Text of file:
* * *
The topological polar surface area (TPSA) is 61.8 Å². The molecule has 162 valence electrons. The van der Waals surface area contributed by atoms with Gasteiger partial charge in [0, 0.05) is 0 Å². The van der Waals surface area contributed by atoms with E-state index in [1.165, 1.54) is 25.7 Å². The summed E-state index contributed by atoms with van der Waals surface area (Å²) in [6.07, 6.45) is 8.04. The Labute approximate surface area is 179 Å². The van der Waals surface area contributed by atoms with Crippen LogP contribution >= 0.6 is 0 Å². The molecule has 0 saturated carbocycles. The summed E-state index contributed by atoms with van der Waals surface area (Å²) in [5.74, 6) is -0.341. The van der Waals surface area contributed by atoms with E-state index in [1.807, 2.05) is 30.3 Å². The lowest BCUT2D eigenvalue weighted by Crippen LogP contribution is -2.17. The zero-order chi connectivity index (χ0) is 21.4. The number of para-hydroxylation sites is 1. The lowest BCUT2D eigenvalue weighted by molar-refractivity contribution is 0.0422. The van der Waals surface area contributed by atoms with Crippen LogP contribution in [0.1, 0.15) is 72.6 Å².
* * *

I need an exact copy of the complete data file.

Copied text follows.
The topological polar surface area (TPSA) is 61.8 Å². The molecule has 162 valence electrons. The van der Waals surface area contributed by atoms with Gasteiger partial charge in [0, 0.05) is 0 Å². The van der Waals surface area contributed by atoms with E-state index in [1.165, 1.54) is 25.7 Å². The summed E-state index contributed by atoms with van der Waals surface area (Å²) in [6.07, 6.45) is 8.04. The Labute approximate surface area is 179 Å². The van der Waals surface area contributed by atoms with Crippen LogP contribution >= 0.6 is 0 Å². The molecule has 0 saturated carbocycles. The summed E-state index contributed by atoms with van der Waals surface area (Å²) in [5.74, 6) is -0.341. The van der Waals surface area contributed by atoms with E-state index in [1.807, 2.05) is 30.3 Å². The lowest BCUT2D eigenvalue weighted by Crippen LogP contribution is -2.17. The zero-order chi connectivity index (χ0) is 21.4. The number of para-hydroxylation sites is 1. The lowest BCUT2D eigenvalue weighted by molar-refractivity contribution is 0.0422. The van der Waals surface area contributed by atoms with Crippen LogP contribution in [0.1, 0.15) is 72.6 Å².